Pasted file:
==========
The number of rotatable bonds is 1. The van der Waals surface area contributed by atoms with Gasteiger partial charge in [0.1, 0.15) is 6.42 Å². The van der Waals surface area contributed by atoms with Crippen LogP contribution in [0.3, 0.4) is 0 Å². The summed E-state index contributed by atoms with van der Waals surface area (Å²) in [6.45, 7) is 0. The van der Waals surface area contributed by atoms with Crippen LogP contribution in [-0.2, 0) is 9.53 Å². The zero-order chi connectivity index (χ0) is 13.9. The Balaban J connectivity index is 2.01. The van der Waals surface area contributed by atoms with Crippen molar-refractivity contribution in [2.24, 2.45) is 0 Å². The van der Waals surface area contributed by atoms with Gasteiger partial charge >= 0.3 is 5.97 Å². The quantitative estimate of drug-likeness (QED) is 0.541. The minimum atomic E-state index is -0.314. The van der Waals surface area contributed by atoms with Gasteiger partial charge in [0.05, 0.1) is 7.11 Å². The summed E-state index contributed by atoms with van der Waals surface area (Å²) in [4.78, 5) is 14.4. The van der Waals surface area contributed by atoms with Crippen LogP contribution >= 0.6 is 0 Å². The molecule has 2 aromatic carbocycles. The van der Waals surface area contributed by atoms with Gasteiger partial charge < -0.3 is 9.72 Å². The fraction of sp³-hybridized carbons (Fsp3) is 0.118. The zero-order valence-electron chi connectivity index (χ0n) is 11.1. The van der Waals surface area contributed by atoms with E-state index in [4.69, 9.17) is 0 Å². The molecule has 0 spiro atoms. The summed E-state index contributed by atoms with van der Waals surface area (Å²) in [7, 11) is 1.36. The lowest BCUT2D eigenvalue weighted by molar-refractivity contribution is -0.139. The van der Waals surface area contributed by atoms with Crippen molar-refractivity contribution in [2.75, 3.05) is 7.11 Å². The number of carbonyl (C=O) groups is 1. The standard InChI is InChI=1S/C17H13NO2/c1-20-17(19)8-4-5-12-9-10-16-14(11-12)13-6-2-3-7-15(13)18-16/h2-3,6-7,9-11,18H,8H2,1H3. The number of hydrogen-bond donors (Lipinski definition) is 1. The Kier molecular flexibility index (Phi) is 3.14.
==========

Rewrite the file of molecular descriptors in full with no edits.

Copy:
The number of rotatable bonds is 1. The van der Waals surface area contributed by atoms with Gasteiger partial charge in [0.1, 0.15) is 6.42 Å². The van der Waals surface area contributed by atoms with Crippen LogP contribution in [0.3, 0.4) is 0 Å². The summed E-state index contributed by atoms with van der Waals surface area (Å²) in [6.45, 7) is 0. The van der Waals surface area contributed by atoms with Crippen LogP contribution in [-0.2, 0) is 9.53 Å². The zero-order chi connectivity index (χ0) is 13.9. The Balaban J connectivity index is 2.01. The van der Waals surface area contributed by atoms with Crippen molar-refractivity contribution in [2.24, 2.45) is 0 Å². The van der Waals surface area contributed by atoms with Gasteiger partial charge >= 0.3 is 5.97 Å². The quantitative estimate of drug-likeness (QED) is 0.541. The minimum atomic E-state index is -0.314. The van der Waals surface area contributed by atoms with Gasteiger partial charge in [0.05, 0.1) is 7.11 Å². The summed E-state index contributed by atoms with van der Waals surface area (Å²) in [4.78, 5) is 14.4. The van der Waals surface area contributed by atoms with Crippen LogP contribution >= 0.6 is 0 Å². The molecule has 2 aromatic carbocycles. The van der Waals surface area contributed by atoms with Gasteiger partial charge < -0.3 is 9.72 Å². The fraction of sp³-hybridized carbons (Fsp3) is 0.118. The zero-order valence-electron chi connectivity index (χ0n) is 11.1. The van der Waals surface area contributed by atoms with E-state index in [4.69, 9.17) is 0 Å². The molecule has 0 spiro atoms. The summed E-state index contributed by atoms with van der Waals surface area (Å²) in [7, 11) is 1.36. The lowest BCUT2D eigenvalue weighted by molar-refractivity contribution is -0.139. The van der Waals surface area contributed by atoms with Crippen molar-refractivity contribution in [2.75, 3.05) is 7.11 Å². The number of carbonyl (C=O) groups is 1. The standard InChI is InChI=1S/C17H13NO2/c1-20-17(19)8-4-5-12-9-10-16-14(11-12)13-6-2-3-7-15(13)18-16/h2-3,6-7,9-11,18H,8H2,1H3. The number of hydrogen-bond donors (Lipinski definition) is 1. The Kier molecular flexibility index (Phi) is 3.14.